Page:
Death Be Not Proud: The Darkness of Benjamin Britten as told through “The Holy Sonnets of John Donne”
Dr. Katharina Uhde
Arts and Sciences
My research is about Benjamin Britten’s “The Holy Sonnets of John Donne” (1945). This piece was composed after Britten's American exile. On his return he visited a recently liberated concentration camp, Bergen-Belsen, which inspired this dark and somber setting. James Gilchrist (2912) writes that Donne's poetry -- which "deals with the struggle to make sense of human sexuality and fallibility in a world dominated by inhuman doctrine and hierarchy" -- resonated deeply with Britten. While the work has enjoyed a rich reception history, certain questions still remain only partially answered, for example, whether Britten's expression of dignity, grandeur and the "elegiac" quality in "Death be not proud" have any autobiographical layers, given that this seemingly victorious soundscape conflicts with and challenges the topic of darkness of the cycle and of the poem's title. This research focuses on "Death be not proud" -- set over a ground bass theme of five measures -- and investigates how the use of a passacaglia, one of Britten's favorite musical forms, and an aesthetic that "defies death" (Graham Johnson, 2017) all come together, revealing a nuanced confrontation with the horrors of WWII concentration camps and with his own darkness.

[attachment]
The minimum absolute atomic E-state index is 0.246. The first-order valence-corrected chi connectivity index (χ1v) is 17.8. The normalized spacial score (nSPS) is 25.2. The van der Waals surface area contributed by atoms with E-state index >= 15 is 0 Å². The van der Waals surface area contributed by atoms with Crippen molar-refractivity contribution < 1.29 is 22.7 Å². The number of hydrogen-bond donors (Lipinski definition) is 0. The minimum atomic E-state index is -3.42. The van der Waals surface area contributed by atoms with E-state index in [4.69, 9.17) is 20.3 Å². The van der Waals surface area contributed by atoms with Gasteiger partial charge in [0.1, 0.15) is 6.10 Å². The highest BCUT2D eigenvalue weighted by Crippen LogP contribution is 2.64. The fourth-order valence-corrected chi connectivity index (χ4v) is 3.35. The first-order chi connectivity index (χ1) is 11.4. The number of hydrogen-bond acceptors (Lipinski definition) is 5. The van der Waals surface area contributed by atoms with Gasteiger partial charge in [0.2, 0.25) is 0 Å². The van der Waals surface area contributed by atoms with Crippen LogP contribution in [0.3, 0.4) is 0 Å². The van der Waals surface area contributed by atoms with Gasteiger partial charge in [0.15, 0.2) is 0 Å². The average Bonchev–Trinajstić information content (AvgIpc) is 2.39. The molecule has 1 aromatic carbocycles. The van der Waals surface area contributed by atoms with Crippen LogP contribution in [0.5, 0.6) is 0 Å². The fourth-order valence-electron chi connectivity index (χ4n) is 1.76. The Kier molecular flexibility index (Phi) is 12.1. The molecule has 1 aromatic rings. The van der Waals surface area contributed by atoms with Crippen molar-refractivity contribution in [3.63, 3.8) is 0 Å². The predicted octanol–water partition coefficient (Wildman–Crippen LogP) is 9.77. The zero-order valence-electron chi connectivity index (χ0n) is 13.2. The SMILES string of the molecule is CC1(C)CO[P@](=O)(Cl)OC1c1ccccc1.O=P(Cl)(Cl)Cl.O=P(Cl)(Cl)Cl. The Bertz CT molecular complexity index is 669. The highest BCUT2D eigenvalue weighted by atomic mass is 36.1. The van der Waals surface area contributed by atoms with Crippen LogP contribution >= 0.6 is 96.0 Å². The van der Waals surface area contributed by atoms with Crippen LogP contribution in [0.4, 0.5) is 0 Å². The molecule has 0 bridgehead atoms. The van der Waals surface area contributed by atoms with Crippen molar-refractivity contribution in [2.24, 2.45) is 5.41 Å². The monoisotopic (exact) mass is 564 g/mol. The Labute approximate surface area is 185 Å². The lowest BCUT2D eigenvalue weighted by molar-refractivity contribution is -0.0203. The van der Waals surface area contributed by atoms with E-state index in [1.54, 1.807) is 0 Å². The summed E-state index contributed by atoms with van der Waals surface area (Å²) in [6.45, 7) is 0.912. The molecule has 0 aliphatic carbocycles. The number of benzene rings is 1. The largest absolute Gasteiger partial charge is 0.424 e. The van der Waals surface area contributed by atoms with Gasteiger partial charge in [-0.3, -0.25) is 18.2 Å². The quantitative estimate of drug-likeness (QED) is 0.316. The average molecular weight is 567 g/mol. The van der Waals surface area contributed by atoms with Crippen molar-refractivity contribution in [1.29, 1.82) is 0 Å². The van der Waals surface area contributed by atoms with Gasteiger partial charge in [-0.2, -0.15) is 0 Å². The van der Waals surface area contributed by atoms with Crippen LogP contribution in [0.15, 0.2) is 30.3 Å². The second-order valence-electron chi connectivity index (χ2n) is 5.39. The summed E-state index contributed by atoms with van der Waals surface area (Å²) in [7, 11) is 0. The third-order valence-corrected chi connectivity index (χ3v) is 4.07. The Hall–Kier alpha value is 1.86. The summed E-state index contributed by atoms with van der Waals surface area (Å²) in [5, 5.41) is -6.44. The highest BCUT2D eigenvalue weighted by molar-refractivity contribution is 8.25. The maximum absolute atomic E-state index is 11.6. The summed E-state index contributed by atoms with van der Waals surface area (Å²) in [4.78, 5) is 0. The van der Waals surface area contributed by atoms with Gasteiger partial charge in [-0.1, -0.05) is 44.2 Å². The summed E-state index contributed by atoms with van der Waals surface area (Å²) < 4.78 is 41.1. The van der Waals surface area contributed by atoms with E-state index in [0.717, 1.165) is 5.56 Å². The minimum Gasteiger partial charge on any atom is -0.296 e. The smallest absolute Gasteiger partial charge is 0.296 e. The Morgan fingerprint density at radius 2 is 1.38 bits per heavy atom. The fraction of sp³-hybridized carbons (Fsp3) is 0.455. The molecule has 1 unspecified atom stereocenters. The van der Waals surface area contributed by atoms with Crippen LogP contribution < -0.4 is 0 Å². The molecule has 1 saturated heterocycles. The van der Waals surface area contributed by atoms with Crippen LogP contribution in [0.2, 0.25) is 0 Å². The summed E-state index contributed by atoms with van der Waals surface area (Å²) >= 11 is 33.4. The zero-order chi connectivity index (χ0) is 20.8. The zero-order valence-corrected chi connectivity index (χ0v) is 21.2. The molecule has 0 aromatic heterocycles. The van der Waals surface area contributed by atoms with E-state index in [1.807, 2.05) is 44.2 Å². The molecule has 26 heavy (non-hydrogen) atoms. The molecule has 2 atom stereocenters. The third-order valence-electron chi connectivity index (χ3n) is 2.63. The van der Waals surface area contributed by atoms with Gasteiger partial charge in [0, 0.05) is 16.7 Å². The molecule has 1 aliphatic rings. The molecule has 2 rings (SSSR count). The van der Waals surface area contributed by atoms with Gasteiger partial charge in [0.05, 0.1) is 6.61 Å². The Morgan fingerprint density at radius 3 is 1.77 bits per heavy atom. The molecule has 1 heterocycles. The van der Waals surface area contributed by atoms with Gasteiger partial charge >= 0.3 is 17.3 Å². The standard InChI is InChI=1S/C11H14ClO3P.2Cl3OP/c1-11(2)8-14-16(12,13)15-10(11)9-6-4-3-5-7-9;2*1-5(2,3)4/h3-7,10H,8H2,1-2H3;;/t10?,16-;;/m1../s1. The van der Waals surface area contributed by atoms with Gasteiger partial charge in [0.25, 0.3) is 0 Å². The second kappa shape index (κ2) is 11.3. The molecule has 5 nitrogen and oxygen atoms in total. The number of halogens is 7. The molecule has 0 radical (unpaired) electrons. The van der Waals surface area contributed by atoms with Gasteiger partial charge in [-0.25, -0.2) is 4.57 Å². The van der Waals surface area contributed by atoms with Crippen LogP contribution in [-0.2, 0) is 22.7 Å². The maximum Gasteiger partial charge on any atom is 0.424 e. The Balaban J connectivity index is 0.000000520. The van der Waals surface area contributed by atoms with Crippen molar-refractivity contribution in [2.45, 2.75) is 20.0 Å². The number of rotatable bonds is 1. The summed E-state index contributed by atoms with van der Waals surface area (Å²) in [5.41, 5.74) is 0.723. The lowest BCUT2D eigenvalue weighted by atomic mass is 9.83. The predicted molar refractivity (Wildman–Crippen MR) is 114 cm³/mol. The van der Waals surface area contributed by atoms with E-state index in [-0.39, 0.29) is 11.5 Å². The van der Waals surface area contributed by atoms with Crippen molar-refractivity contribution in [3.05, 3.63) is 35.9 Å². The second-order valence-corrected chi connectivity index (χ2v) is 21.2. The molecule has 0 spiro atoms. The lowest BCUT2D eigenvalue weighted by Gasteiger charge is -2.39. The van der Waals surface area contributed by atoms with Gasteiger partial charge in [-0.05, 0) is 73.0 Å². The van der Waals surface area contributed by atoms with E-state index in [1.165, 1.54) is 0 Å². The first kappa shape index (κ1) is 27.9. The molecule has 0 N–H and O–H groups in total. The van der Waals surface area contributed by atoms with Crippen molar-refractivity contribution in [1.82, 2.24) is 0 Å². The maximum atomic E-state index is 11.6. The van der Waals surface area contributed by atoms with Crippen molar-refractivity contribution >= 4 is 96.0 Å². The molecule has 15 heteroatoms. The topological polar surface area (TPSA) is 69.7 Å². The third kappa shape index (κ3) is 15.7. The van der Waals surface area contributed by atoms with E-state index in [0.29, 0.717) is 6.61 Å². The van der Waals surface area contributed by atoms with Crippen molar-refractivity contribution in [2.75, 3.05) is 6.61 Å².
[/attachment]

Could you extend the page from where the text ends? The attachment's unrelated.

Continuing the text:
DeJarlais, Joshua, "Death Be Not Proud: The Darkness of Benjamin Britten as told through “The Holy Sonnets of John Donne”" (2022). Symposium on Undergraduate Research and Creative Expression (SOURCE). 1123.